European naphtha fell to a five-month low as Vitol Group sold on the cargo market. Diesel barges declined as BP Plc and Argos Groep BV sold.
Gasoil for February delivery fell for the first time in five days on the ICE Futures Europe exchange as Brent dropped.
BP bought a naphtha cargo at $888 a metric ton, the lowest since Aug. 3, according to a Bloomberg survey of traders and brokers monitoring the Platts pricing window. That compares to trades from $922 to $930 yesterday. Vitol has sold 12 lots this year, according to data compiled by Bloomberg.
Naphtha’s crack, or discount to Brent, widened to $7.98 a barrel as of 1:55 p.m. local time, the most since Aug. 7, according to data from PVM Oil Associates Ltd., a broker in London.
Gasoline barges in the Amsterdam-Rotterdam-Antwerp oil hub traded from $964 to $979 a ton, according to a similar survey of traders and brokers monitoring the Argus bulletin Board and Platts. Deals were done at $987 to $994.50 a ton yesterday, the highest since Oct. 19.
BP Plc, Gunvor Group Ltd., Cargill Inc., Royal Dutch Shell Plc and Trafigura Beheer BV bought the Eurobob grade, to which ethanol is added to make finished fuel. Total SA, Trafigura and Gunvor sold the barges which typically comprise 1,000 to 2,000 tons.
Gasoline’s crack, or premium to Brent, widened 12 cents to $7.33 a barrel, the most since the Oct. 12 closing price, according to PVM data.
BP sold a diesel cargo to Vitol at a $20 a ton premium to February gasoil for delivery to Amsterdam. That compares to a deal at plus $25 on Jan. 3.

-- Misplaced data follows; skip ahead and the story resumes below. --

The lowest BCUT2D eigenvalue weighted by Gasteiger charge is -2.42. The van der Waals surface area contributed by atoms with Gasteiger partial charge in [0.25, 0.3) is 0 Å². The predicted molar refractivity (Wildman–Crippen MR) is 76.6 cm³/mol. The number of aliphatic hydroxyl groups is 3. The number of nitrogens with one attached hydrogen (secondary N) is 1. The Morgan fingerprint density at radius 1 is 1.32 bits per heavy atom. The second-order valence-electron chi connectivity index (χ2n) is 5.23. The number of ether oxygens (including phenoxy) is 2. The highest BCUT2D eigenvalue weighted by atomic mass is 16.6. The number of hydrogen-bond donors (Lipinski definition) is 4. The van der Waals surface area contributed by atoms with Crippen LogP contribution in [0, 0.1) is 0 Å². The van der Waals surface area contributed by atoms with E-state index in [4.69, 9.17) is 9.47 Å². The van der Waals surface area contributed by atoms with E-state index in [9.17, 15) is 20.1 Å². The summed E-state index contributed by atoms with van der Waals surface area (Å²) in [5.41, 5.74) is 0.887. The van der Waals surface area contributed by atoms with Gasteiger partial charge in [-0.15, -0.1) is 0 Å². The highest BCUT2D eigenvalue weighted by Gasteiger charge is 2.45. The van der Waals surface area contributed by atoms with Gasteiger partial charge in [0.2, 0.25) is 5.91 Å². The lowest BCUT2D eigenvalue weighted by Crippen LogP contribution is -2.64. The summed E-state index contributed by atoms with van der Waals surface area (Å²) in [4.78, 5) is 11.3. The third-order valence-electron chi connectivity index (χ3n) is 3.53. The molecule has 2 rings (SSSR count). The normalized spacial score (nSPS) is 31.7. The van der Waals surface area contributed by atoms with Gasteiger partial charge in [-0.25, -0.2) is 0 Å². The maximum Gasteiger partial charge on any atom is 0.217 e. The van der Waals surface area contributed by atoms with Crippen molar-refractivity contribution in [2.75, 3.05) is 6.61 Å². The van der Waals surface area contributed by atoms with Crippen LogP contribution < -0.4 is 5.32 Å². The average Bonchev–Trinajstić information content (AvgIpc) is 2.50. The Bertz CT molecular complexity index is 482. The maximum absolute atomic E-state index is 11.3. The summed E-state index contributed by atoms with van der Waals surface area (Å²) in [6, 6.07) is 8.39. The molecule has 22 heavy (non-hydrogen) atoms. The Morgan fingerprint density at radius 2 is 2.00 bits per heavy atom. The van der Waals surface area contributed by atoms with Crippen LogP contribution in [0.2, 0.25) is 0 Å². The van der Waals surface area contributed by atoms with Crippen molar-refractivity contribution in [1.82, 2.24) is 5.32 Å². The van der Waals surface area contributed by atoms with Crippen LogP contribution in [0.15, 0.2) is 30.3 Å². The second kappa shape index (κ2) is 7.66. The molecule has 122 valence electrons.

Diesel barges traded at $16 a ton more than February gasoil versus plus $16 to $19 in the previous session, the survey of Platts showed. Argos, Glencore International Plc, BP, JPMorgan Chase & Co. and OAO Lukoil’s Litasco unit sold the fuel. Vitol and Phillips 66 bought, according to the survey.
Heating oil barges traded at $1 a-ton discount and a $1 premium to February gasoil. That compares with deals from $1 a ton discount to parity against the marker yesterday. Mercuria Energy Trading SA and Shell bought, and Vitol and Gunvor sold.
Glencore sold two low-sulfur gasoil barges at $15 and $15.75 ton premiums to February gasoil. Statoil and DS-Mineraloel GmbH bought.
Gasoil for February delivery fell 1.9 percent to $941 a ton, as of 5:39 p.m. London time. The contract was $4.25 a-ton in backwardation, or premium, to March. The market structure can signal rising demand or falling supply.
Gasoil’s crack narrowed to $16.11 a barrel versus $16.52 a barrel at 4:30 p.m. yesterday. Brent lost 1.5 percent to $110.21 a barrel.
Diesel shipments to Europe from the U.S. Gulf Coast are poised to gain over the next two weeks, a separate Bloomberg survey showed.
Traders booked a total of five tankers in the two weeks to Jan. 24 and four more will probably be hired, according to the median estimate in a survey yesterday and today of five shipbrokers who specialize in the trade.
High-sulfur fuel oil changed hands from $599 to $599.50 a ton, the survey of Platts showed. That compares with $617.50 to $619 yesterday. The low-sulfur grade traded at $630.
An upward trend in fuel oil stockpiles in the ARA-area in recent weeks, if continued, may eventually encourage shipments of the product to Asia, Harry Tchilinguirian, head of commodity-markets strategy at BNP Paribas SA in London, said in a report today.
Fuel oil stockpiles in independent storage in ARA increased to 923,000 tons, the most in two months, in the week to Jan. 10, PJK International BV said yesterday.